Turkey: ‘Deep State’ conspiracy
The Ergenekon investigation deepens distrust between the Turkish military and the country’s police force, as the ruling AKP suspects the ‘Deep State’ of trying to undermine it in the name of secularism, Gareth Jenkins writes for ISN Security Watch.
Turkish anti-terrorism police on 22 January detained 37 people in simultaneous pre-dawn raids in 16 of the country’s 81 provinces as part of an ongoing investigation into an alleged covert organization known as “Ergenekon.”
The operation was the 11th in a series of coordinated early morning raids over the last 18 months in which over 200 people have been detained and more than 120 formally arrested on charges of belonging to the Ergenekon “armed terrorist organization.”
Those currently being held on charges of belonging to Ergenekon include retired high-ranking members of the Turkish military, academics, writers, journalists, businessmen, lawyers and medical personnel. Although a few have a background in covert activities, the only common denominator linking all of them is that they are outspoken opponents of the ruling Justice and Development Party (AKP).
Prime Minister Tayyip Erdogan has described the Ergenekon case as being similar to the Mani Pulite or “Clean Hands” judicial investigation in Italy in the 1990s to purge the state of corrupt elements. Pro-AKP elements in the media have characterized it as a final settling of accounts with the network of covert operatives within the security apparatus known in Turkish as the Derin Devlet or “Deep State.”
However, the government’s political opponents, particularly the main opposition Republican People’s Party (CHP), have dismissed “Ergenekon” as a fabrication created by the AKP as an instrument with which to harass, intimidate and incarcerate its secularist opponents; and discredit the Turkish military, which has long been regarded by both its supporters and opponents as the ultimate guardian of the traditional interpretation of secularism in Turkey.
The Turkish ‘Deep State’
The Turkish “Deep State” has its origins in the Gladio-style networks established in NATO countries during the 1950s in order to create the nucleus for resistance forces in the event of a Soviet occupation.
In Turkey, the core of the “Deep State” was a department in the Turkish military known as the Ozel Harp Dairesi or “Special Warfare Unit,” to which selected members of the officer corps were seconded for specialized training in covert warfare; after which they returned to their units and combined their new clandestine responsibilities with an ostensibly normal military career.
The primary focus of their covert activities was on intelligence gathering against ideological threats, which initially primarily meant communism. However, there is evidence to suggest that some “Deep State” officers also occasionally became operationally active; particularly during the violent clashes between leftist and rightist groups in Turkey in the 1970s in which around 5,000 people are believed to have died.
Following the collapse of the Soviet Union, the focus of “Deep State” activities shifted to the growing threat posed by the Kurdistan Workers’ Party (PKK), which in 1984 had launched a violent campaign for independence for Turkey’s ethnic Kurds.
During the late 1980s and early 1990s, “Deep State” operatives active in the predominantly Kurdish southeast of Turkey not only expanded their intelligence-gathering networks but formed small, self-contained groups to conduct covert operations against suspected PKK supporters and sympathizers; including intimidation, torture and assassination. The criteria for enlistment in what often effectively became death squads were ruthlessly utilitarian. Recruits included large numbers of turncoat former PKK militants, commonly referred to as itirafcilar or “confessors,” and Turkish ultranationalist members of the criminal underworld.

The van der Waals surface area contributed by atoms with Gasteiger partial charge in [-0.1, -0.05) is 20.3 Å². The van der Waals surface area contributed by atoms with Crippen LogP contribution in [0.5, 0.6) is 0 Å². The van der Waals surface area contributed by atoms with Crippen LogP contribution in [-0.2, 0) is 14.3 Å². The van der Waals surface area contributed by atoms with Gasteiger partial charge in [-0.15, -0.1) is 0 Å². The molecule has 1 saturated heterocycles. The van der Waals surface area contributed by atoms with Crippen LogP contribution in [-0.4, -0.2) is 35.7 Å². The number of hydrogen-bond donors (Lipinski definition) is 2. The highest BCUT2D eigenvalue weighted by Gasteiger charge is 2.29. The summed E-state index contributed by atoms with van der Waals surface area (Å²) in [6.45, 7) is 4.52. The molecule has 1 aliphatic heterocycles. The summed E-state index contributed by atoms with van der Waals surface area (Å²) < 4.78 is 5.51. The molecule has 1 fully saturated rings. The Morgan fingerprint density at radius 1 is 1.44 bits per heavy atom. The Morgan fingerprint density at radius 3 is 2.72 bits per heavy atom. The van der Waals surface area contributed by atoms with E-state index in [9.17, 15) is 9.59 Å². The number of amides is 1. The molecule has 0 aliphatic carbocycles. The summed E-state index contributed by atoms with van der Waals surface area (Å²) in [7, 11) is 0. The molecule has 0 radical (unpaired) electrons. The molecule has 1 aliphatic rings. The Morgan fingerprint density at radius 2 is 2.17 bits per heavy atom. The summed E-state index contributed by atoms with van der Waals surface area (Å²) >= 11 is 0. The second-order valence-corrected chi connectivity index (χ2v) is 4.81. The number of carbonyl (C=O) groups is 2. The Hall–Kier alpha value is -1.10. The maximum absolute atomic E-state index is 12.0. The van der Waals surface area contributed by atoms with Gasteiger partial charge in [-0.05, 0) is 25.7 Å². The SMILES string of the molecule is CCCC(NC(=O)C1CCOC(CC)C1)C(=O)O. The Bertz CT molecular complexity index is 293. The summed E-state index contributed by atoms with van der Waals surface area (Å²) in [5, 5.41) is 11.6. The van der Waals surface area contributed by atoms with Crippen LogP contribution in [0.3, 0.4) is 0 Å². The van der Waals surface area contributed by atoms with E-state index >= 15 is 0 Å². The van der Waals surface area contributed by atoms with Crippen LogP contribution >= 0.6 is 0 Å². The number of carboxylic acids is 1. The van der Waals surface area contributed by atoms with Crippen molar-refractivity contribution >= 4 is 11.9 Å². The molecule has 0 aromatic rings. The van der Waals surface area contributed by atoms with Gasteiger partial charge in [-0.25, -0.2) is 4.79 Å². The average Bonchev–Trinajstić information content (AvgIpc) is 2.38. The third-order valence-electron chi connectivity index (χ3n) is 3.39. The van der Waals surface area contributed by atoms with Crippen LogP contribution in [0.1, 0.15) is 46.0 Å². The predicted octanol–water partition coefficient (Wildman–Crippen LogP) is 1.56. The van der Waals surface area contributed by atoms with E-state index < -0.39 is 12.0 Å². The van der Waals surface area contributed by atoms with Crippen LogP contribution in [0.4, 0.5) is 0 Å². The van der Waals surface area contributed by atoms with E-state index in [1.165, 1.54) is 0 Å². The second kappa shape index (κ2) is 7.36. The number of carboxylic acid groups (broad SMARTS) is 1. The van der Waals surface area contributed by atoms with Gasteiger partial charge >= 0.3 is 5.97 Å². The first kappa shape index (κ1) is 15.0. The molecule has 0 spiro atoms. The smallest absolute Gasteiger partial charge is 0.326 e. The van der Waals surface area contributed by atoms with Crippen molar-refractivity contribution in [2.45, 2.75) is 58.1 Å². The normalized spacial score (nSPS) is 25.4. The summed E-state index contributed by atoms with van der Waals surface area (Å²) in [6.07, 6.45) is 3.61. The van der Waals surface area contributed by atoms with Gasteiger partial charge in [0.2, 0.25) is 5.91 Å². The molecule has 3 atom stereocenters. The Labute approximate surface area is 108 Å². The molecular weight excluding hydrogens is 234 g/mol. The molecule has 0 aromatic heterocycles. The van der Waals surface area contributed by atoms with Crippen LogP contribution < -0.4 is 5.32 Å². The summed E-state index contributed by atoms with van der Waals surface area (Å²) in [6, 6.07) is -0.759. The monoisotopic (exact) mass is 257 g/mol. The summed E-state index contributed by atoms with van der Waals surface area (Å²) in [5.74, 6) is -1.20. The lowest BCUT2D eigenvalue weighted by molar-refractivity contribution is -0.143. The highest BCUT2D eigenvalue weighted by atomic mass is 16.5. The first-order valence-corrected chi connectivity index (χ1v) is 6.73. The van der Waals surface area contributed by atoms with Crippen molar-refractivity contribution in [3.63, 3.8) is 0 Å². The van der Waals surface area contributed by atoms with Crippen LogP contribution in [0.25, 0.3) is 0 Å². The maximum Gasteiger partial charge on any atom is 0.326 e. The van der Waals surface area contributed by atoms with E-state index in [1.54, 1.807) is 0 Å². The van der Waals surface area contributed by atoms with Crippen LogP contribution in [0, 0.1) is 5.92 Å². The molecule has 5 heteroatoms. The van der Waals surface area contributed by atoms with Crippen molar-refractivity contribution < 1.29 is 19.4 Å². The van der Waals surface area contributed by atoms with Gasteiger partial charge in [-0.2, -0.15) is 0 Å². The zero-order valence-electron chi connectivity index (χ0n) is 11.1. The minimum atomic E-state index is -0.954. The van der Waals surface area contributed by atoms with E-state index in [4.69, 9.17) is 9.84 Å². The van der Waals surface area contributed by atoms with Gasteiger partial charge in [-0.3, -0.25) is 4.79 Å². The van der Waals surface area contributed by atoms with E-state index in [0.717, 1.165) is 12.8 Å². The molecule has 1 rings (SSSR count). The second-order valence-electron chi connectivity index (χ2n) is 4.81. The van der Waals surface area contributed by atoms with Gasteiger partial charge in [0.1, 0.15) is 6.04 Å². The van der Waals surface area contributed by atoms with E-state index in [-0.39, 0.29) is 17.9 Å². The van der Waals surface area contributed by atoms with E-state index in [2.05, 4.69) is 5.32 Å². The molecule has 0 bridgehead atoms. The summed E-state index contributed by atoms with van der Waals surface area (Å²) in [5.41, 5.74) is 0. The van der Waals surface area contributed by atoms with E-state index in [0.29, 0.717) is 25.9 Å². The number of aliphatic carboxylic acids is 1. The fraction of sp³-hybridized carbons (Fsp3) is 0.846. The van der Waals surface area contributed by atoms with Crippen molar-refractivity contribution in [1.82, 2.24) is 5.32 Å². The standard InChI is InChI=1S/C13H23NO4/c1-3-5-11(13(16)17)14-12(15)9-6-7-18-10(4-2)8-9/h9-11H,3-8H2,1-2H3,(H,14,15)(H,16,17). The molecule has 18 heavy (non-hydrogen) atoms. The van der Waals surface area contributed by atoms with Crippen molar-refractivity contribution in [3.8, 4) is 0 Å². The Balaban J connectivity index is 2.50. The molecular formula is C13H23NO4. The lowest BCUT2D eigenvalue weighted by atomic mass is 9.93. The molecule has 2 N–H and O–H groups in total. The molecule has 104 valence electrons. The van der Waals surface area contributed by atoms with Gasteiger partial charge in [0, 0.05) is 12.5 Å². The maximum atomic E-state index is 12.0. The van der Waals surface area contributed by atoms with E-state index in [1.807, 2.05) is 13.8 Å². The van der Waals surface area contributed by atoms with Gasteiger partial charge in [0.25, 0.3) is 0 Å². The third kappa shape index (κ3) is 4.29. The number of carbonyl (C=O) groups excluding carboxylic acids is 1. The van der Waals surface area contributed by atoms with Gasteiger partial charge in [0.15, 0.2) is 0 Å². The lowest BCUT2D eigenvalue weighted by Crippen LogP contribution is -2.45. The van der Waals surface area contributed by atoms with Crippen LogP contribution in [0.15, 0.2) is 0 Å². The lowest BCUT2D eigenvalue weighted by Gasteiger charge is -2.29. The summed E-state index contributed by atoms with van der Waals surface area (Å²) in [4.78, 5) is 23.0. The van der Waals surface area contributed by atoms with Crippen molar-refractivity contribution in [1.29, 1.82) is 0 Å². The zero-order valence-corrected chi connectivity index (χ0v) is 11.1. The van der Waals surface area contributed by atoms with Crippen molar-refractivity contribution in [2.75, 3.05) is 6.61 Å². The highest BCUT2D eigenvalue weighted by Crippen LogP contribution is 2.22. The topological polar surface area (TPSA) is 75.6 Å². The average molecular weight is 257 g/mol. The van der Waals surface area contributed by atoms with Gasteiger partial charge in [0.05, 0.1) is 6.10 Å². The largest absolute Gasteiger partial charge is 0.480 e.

The activities of the different groups were never centrally controlled or coordinated. Indeed, the authorities tended to adopt a policy of willful ignorance, endowing the groups not only with de facto judicial immunity but also with almost complete operational autonomy. No reliable figures are available for the number of people who were killed by the groups, although it is conservatively estimated to have been several thousand and may have been many more.
By the late 1990s, with the PKK in retreat on the battlefield, the always diffuse agglomeration of covert groups began to fragment further. Many of the groups disbanded. Others turned full-time to criminal activities such as extortion and narcotics trafficking. Although some remained in touch with members of the security apparatus, the contacts tended to be personal rather than institutional. There were even turf wars as rival groups fought and killed each other.
Today, although military intelligence continues to target perceived ideological threats to the Turkish regime - whether from Islamism or Kurdish nationalism - the focus of “special warfare” training has shifted to conventional anti-guerilla warfare rather than the destabilization of an alien regime.
The AKP and secular discontents
The victory of the AKP in the general election of November 2002 came as a shock to many Turkish secularists. Most of the AKP’s leaders, including Erdogan, had begun their political careers in parties committed to the abolition of secularism and the creation of an Islamic state. Few hard-line secularists trusted their protestations that they had now abandoned the radicalism of their youth, and the months following the AKP’s victory were characterized by lengthy debates about what could be done to protect secularism.
Yet the discontents remained disparate. There was no attempt to translate their concerns into concerted action. Indeed, when one high-ranking military commander attempted to persuade his colleagues that they should stage a coup, they swiftly quashed the idea, arguing that it was not a solution.
Nevertheless, there were also concerns that frustration in the lower ranks could lead small groups of young officers to try to take matters into their own hands; not by attempting to stage a coup but by stockpiling weapons and carrying out a bombing or an assassination against the AKP government.